Industries Commercial Real Estate

2013 Forecast: still cloudy

Slow growth expected to be the norm until 2014

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Print this page by Robert Burke

Think back to a year ago when the commercial real estate industry was hoping for a rebound in an anemic economy and nervously waiting to see what cuts in federal spending might come. Not much has changed. A looming fiscal cliff of tax hikes and federal cuts at year’s end had people wringing their hands, particularly in Northern Virginia and Hampton Roads, where the federal presence is huge. So, tenants remain understandably skittish as they head into 2013.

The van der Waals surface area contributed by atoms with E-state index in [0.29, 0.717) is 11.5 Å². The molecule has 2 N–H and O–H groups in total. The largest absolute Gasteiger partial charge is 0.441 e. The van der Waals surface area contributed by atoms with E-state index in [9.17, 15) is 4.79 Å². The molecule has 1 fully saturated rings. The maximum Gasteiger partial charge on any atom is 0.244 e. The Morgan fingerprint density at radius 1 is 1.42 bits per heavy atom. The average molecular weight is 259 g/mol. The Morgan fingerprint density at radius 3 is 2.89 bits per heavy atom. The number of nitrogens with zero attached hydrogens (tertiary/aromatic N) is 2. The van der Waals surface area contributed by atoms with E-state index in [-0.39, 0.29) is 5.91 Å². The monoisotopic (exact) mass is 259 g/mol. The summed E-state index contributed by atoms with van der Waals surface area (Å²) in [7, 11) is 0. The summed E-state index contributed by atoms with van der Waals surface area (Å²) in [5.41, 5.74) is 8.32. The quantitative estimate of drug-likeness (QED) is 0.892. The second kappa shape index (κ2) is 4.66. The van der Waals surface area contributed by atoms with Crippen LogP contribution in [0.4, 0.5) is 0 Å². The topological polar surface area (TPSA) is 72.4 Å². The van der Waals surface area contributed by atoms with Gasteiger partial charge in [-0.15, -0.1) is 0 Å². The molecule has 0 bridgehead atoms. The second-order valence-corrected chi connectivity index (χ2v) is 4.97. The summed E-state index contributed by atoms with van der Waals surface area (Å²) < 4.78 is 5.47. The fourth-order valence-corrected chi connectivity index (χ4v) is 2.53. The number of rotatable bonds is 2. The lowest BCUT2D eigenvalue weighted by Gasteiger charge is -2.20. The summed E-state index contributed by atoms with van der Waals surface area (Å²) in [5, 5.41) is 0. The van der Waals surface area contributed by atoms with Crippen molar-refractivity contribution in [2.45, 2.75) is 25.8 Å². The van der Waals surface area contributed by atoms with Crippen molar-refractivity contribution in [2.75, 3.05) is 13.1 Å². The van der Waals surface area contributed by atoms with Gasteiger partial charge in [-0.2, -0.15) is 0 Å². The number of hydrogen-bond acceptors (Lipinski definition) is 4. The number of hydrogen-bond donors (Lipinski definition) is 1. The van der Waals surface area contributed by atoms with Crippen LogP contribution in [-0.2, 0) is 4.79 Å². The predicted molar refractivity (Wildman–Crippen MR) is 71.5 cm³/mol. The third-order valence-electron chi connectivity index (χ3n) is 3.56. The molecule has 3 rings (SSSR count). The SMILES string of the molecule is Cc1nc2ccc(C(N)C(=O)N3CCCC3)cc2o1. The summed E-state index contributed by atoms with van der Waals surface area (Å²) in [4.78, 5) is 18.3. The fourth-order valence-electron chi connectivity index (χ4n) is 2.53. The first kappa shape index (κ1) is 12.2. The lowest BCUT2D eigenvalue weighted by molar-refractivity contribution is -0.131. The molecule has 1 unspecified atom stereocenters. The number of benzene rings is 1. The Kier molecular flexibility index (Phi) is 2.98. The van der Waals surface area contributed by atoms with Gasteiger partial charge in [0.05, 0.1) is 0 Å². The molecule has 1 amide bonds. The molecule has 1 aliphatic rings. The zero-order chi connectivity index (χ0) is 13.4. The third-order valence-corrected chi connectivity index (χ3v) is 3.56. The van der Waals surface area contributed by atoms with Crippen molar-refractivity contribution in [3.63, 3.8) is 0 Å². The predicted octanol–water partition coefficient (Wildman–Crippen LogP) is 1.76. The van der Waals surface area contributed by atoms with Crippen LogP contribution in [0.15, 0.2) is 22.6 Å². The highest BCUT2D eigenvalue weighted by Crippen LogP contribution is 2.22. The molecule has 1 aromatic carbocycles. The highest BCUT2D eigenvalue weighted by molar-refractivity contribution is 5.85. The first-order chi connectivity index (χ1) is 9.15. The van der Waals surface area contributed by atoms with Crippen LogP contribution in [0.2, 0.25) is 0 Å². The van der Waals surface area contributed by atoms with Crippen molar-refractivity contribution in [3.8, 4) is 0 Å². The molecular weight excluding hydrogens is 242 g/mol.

On the upside, the economy overall is improving, and Virginia’s unemployment rate has been dropping, hitting 5.7 percent in October, a full percentage point lower than it was in October 2011.

The challenge is getting businesses to act amid continued uncertainty. “The election itself doesn’t clear the air of the uncertainty in the marketplace,” Ben Breslau, Jones Lang LaSalle’s Americas research managing director, said in a recent market report. “We have reasonable confidence that some, or all, of the fiscal cliff may be averted, but the Euro crisis may get worse before it gets better and will continue to drag on global confidence and the U.S. economy into 2013.”

JLL researchers say a recession is unlikely in 2013. “If we’re able to clear some of these hurdles without a big near-term fiscal drag, the release of some pent up demand could accelerate growth in the second half of 2013,” Breslau said.